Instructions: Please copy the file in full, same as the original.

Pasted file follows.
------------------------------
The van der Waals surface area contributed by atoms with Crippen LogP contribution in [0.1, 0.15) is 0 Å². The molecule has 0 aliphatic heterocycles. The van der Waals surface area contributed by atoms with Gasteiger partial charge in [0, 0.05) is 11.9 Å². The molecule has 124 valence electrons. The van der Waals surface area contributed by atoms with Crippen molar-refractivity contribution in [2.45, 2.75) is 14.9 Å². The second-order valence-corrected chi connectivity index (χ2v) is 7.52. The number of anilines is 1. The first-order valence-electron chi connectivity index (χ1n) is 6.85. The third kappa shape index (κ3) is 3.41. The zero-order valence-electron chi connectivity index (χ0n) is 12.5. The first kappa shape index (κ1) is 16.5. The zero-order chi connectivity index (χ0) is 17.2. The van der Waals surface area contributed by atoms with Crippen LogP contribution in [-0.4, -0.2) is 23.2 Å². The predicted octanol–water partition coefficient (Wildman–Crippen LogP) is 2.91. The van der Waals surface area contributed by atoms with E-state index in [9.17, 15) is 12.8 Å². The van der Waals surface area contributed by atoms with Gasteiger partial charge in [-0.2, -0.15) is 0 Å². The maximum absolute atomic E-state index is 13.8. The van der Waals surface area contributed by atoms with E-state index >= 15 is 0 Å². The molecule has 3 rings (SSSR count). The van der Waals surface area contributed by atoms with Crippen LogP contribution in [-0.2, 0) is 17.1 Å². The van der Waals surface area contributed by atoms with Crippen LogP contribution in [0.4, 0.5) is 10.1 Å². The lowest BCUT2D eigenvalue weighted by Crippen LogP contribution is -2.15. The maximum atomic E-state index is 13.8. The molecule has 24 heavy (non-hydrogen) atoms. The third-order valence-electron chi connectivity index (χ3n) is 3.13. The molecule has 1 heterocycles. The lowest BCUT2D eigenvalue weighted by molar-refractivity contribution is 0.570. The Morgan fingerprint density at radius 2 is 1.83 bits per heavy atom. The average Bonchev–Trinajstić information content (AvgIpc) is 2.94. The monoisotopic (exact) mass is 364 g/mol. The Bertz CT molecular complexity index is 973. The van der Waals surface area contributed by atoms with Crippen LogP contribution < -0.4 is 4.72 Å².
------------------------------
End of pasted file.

The van der Waals surface area contributed by atoms with Crippen LogP contribution in [0.1, 0.15) is 0 Å². The molecule has 0 aliphatic heterocycles. The van der Waals surface area contributed by atoms with Gasteiger partial charge in [0, 0.05) is 11.9 Å². The molecule has 124 valence electrons. The van der Waals surface area contributed by atoms with Crippen molar-refractivity contribution in [2.45, 2.75) is 14.9 Å². The second-order valence-corrected chi connectivity index (χ2v) is 7.52. The number of anilines is 1. The first-order valence-electron chi connectivity index (χ1n) is 6.85. The third kappa shape index (κ3) is 3.41. The zero-order valence-electron chi connectivity index (χ0n) is 12.5. The first kappa shape index (κ1) is 16.5. The zero-order chi connectivity index (χ0) is 17.2. The van der Waals surface area contributed by atoms with Crippen LogP contribution in [-0.4, -0.2) is 23.2 Å². The predicted octanol–water partition coefficient (Wildman–Crippen LogP) is 2.91. The van der Waals surface area contributed by atoms with E-state index in [9.17, 15) is 12.8 Å². The van der Waals surface area contributed by atoms with Gasteiger partial charge in [-0.2, -0.15) is 0 Å². The maximum absolute atomic E-state index is 13.8. The van der Waals surface area contributed by atoms with E-state index >= 15 is 0 Å². The molecule has 3 rings (SSSR count). The van der Waals surface area contributed by atoms with Crippen LogP contribution in [-0.2, 0) is 17.1 Å². The van der Waals surface area contributed by atoms with Crippen LogP contribution in [0.4, 0.5) is 10.1 Å². The lowest BCUT2D eigenvalue weighted by Crippen LogP contribution is -2.15. The maximum atomic E-state index is 13.8. The molecule has 24 heavy (non-hydrogen) atoms. The third-order valence-electron chi connectivity index (χ3n) is 3.13. The molecule has 1 heterocycles. The lowest BCUT2D eigenvalue weighted by molar-refractivity contribution is 0.570. The Morgan fingerprint density at radius 2 is 1.83 bits per heavy atom. The average Bonchev–Trinajstić information content (AvgIpc) is 2.94. The monoisotopic (exact) mass is 364 g/mol. The Bertz CT molecular complexity index is 973. The van der Waals surface area contributed by atoms with Crippen LogP contribution < -0.4 is 4.72 Å².